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I want to compute this primitive $$I=\int \frac{3x+2}{x^2+x+1}dx.$$

I split this integral into two part: $$\int \frac{3x+2}{x^2+x+1}dx=\int \frac{2x+1}{x^2+x+1}dx+\int \frac{x+1}{x^2+x+1}dx,$$ For the first part: $$\int \frac{2x+1}{x^2+x+1}dx= \ln(|x^2+x+1|)+c_1$$ For the second part: due a change of variable $u=x+1$, I find $$\int \frac{x+1}{x^2+x+1}dx= \int \frac{x+1}{x(x+1)+1}dx=\int \frac{u}{u(u-1)+1}dx=\dots$$

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  • $\begingroup$ $u=x+1\implies x=u-1$, hence $\frac{x+1}{x(x+1)+1}=\frac{u}{(u-1)u+1}\neq\frac{u}{u^2}$. $\endgroup$ – Workaholic Feb 3 '16 at 15:59
  • $\begingroup$ @Workaholic, I don't have any idea to compute the second integral, can you help me $\endgroup$ – Achaire Feb 3 '16 at 16:02
  • $\begingroup$ the varible change is no good here $\frac{x+1}{x(x+1)+1}=\frac{x}{x(x+1)+1}+\frac{1}{x(x+1)+1}$ $\endgroup$ – Achaire Feb 3 '16 at 16:05
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    $\begingroup$ Do you know how to deal with integrals of the form $\displaystyle\int\frac{1}{ax^2+bx+c}\,\mathrm dx$? $\endgroup$ – Workaholic Feb 3 '16 at 16:07
  • $\begingroup$ It seems that most agree that rewriting $x^2+x+1$ as $x^2+x+\frac{1}{4}+\frac{3}{4}=(x+\frac{1}{2})^2+\frac{3}{4}$ would be helpful. $\endgroup$ – John Joy Feb 3 '16 at 16:41
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Hint For the second:

$$\int \frac{x+1}{x^2+x+1}dx$$

Rewrite as $$\int\bigg( \frac{2x+1}{2(x^2+x+1)}+\frac{1}{2(x^2+x+1)} \bigg)dx$$

$$=\underbrace{\frac 1 2 \int\frac{2x+1}{x^2+x+1}dx}_{:=I}+\underbrace{\frac 1 2 \int \frac{1}{x^2+x+1}dx}_{:=J}$$

For $I$ substitute $t=x^2+x+1$ and $dt=(2x+1)dx$

For $J$ complete the square : $\frac 1 2\displaystyle\int \frac{1}{(x+1/2)^2+3/4}$ and now substitute $\varphi=x+1/2$ and $d\varphi=dx\Longrightarrow \frac 1 2\displaystyle\int \frac{1}{\varphi ^2 +3/4}d \varphi$

factor out $3/4$ from the denominator $\frac 2 3\displaystyle\int \frac{1}{(4\varphi ^2)/(3)+1}d \varphi$ and then substitute $z=\frac{2 \varphi}{\sqrt 3}$ and $dz=\frac{2}{\sqrt 3}d \varphi$ so you will get $\frac {1}{\sqrt 3}\displaystyle\int \frac{1}{z^2+1}dz$ and from here it is easy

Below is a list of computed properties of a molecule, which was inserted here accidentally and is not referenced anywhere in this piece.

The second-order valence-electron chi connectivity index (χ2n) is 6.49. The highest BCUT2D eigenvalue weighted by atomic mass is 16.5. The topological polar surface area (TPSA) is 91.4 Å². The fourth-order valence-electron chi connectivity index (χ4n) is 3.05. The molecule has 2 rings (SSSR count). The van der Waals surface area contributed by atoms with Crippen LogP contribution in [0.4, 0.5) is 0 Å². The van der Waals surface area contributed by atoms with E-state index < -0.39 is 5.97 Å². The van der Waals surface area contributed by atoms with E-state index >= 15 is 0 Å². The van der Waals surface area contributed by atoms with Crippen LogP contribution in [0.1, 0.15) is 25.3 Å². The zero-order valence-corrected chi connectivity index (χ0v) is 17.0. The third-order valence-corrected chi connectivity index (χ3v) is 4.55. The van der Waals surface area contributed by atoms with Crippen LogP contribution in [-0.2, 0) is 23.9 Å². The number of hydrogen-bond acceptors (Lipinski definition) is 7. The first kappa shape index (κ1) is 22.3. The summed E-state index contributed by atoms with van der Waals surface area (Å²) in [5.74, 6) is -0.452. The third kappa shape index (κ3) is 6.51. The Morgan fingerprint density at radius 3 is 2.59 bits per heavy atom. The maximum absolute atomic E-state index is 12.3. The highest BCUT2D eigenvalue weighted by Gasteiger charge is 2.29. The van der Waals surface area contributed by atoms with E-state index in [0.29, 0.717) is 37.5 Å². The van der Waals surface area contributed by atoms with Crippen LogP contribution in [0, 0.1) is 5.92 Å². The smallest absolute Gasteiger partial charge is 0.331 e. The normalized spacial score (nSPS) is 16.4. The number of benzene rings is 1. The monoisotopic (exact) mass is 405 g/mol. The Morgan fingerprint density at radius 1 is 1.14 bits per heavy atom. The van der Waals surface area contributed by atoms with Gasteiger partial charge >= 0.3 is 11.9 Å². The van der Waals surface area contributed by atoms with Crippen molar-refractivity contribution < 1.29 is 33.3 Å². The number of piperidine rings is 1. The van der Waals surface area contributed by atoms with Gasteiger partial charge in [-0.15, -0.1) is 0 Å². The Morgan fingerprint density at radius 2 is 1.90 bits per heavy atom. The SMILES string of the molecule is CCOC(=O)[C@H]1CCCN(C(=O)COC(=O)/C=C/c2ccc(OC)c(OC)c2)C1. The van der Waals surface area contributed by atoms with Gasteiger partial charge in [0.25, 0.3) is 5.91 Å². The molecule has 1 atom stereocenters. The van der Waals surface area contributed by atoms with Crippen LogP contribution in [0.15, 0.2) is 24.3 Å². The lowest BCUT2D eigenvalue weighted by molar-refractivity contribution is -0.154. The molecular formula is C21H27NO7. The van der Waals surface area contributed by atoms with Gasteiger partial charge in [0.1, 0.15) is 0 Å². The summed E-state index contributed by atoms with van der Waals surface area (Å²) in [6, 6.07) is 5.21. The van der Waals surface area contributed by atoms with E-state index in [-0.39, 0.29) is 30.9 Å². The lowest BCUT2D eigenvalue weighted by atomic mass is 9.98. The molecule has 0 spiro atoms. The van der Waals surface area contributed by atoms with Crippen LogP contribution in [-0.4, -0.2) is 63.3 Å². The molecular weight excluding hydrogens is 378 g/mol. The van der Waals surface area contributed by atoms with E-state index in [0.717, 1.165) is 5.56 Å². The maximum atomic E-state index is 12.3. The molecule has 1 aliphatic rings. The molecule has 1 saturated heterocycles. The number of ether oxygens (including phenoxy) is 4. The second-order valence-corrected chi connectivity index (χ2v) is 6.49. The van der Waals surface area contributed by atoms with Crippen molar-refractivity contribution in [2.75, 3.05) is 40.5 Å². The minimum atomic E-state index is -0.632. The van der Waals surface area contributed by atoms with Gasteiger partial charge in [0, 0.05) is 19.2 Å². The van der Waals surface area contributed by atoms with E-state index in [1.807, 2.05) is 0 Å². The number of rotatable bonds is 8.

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HINT: the second integral is given by $$\int\frac{x+1}{x^2+x+1}dx$$ you must write the denominator as $$(x+1/2)^2+3/4)$$

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Here is one approach to the second integral:

$$\int \frac{x + 1}{ x^2 + x + 1} dx = \frac12 \left(\int \frac{2x + 1}{ x^2 + x + 1} dx + \int \frac{1}{x^2 + x + 1} dx\right)$$

The first integral is identical to the one you integrated. The second is $\arctan$, which can be seen after you complete the square.

$$\int \frac{1}{x^2 + x + 1} dx = \int \frac{1}{x^2 + x + (1/2)^2 - (1/2)^2 + 1} dx$$ $$\int \frac{1}{(x+1/2)^2 + 3/4} dx = \frac{4}{3} \int \frac{1}{\left( \frac{2x+1}{\sqrt 3}\right) + 1} dx = \frac{2}{\sqrt{3}} \int \frac{1}{u^2 + 1} du = \frac{2}{\sqrt{3}} \arctan \left( \frac{2x+1}{\sqrt{3}}\right) + C$$

Where we used the substitution $u = \frac{2x+1}{\sqrt{3}}$.

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Hint:
There's no need to split the integral that way (IMO), we can instead write, $$\begin{align} \int \frac{3x+2}{x^2+x+1}\,\mathrm dx&=\frac{3}{2}\int\frac{2x+\tfrac{4}{3}}{x^2+x+1}\,\mathrm dx\\ &=\frac32\int\dfrac{2x+1+\tfrac13}{x^2+x+1}\,\mathrm dx\\ &=\dfrac32\left(\int\dfrac{2x+1}{x^2+x+1}\,\mathrm dx+\int\dfrac{{\small 1/3}}{x^2+x+1}\,\mathrm dx\right). \end{align}$$ The first one is obvious. For the second one we should complete the square in the denominator, like this, $$\int\dfrac{1}{x^2+x+1}\,\mathrm dx=\int\dfrac{1}{\color{royalblue}{x^2+x+\tfrac14}+1-\tfrac14}\,\mathrm dx=\int\dfrac1{\color{royalblue}{\left(x+\tfrac1{2}\right)^2}+\tfrac34}\,\mathrm dx.$$ Now try to proceed further by rewriting that last expression so as to exploit the fact that the integral of $\frac{u'(x)}{u(x)^2+1}$ is $\arctan u(x)+\rm C$, you may have to factor something, and do one or more substitutions.

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Let $3x+2=A\dfrac{d(x^2+x+1)}{dx}+B$

$\iff3x+2=A(2x+1)+B=2Ax+A+B$

$\implies2A=3,A+B=2$

$$\implies\int\dfrac{3x+2}{x^2+x+1}dx=A\cdot\dfrac{d(x^2+x+1)}{x^2+x+1}+B\dfrac{dx}{x^2+x+1}$$

$$\int\dfrac{dx}{x^2+x+1}=\int\dfrac4{(2x+1)^2+(\sqrt3)^2}dx$$

Set $2x+1=\sqrt3\tan y$

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